Julia continued working as an executive for Data extracting and until she became a Research executive, despite of the change Julia still got involved in data analysis. Julia then moved to FSDT as a research advisor and on this she says, “The work I do at FSDT makes me feel fulfilled because my work is very impactful and it allows for a collaborative partnership. At FSDT we use data to advise in different sectors, what I really like is that we use evidence for any advice we give”.

Regarding data Julia says, “Data itself is not useful or informative, once you have data you have to be able to analyze and tell a story so you can link it with a realty. Tanzania is so rich in Data, but we want to be able to provide the information from the data. Data-insight and information. To be able to analyze data one has to be keen at the sector they work in, listen to the people and generate evidence”.

About women and science, Julia highlighted the Women in Science event that usually takes place on 11th February, worldwide and that Tanzania recognizes and celebrates as well. Julia says these engagements are key, because aspiring young female scientists get to watch and hear from their role models and also have an opportunity to engage in science and test it out. She emphasizes that women should be involved in the data sector to weed out the underlying biasness.

She advices women to get into data science because this sector boosts confidence. She says, “Most people assume and dismiss women claiming they speak emotionally but if women hold facts in form of data, they will have proof to back up their words”.

On trusting her abilities in the field, she says; “I have never for a second doubted myself in this field, if you always believe in yourself regardless of who you are eventually you become successful. It is easier for a person especially a woman to get frustrated in the things we do but the most important part is for one to Focus on what they do and aim to separate professional life with personal life”.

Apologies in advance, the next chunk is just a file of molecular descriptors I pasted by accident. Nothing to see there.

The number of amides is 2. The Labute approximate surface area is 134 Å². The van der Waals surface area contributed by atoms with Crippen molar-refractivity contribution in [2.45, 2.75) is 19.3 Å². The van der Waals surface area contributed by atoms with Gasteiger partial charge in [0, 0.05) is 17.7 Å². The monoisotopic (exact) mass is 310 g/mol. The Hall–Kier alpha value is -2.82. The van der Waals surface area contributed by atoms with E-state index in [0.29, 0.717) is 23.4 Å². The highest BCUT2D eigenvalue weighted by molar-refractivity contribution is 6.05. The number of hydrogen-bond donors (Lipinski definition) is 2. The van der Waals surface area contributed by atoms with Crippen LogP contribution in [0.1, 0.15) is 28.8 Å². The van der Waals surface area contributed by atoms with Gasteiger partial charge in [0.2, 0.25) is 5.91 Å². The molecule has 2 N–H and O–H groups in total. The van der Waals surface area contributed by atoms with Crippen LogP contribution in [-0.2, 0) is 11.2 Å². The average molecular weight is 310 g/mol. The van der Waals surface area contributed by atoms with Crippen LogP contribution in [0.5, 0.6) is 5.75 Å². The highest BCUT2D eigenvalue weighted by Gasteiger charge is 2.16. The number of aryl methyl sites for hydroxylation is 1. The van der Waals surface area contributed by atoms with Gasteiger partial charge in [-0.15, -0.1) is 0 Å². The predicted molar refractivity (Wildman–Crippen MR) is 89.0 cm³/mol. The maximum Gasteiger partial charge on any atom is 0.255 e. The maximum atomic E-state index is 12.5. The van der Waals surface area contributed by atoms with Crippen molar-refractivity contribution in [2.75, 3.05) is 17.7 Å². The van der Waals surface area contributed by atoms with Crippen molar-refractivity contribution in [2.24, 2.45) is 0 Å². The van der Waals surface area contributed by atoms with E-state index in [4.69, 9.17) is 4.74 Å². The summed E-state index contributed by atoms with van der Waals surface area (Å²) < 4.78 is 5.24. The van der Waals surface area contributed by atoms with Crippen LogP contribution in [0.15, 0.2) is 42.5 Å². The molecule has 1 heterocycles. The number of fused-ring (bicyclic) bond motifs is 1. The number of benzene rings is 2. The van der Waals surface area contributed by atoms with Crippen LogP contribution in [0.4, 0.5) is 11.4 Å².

As she continues with the discussion Julia points out that data science is not always a smooth ride, challenges come especially during data communication: Julia says, “People have personal perception and sometimes during communication it can go against one’s perception and assumptions. This is a challenge faced by most data scientists but a well-built argument which is solid, assuring and valid with no doubts surrounding it alters this”. To avoid challenges Julia adds that in this field it is so important for one to be keen on how the information is delivered so that the point is heard, this goes hand in hand with team work, it is important to work in a team and discuss with colleagues.

Julia says her best achievement is to be able to contribute in both the private and public sector with impactful facts and this was made possible with her great supervisors, “I have male and female supervisors who are very instrumental to my achievement and if I did not have this support system I would not have achieved much of what I have and still are achieving. It is very important for one to have mentors and seniors who can support them,” she adds.

Apart from work Julia says she feels at home in Dar Es Salaam and in Tanzania. Overtime she has gained friends through colleagues who have turned to be family. Also, through social groups Julia has expanded her network, she says, learning Swahili has been a key catalyst to the expansion of her network and it comes in handy for her work.

She ends the interview by saying, “Data Scientists and analysts fail to connect with reality because people tend to forget there is life to be lived. People fail to integrate well socially, focus is great but people need to choose other activities to dwell into so that they can expand their soft skills, knowledge and network”.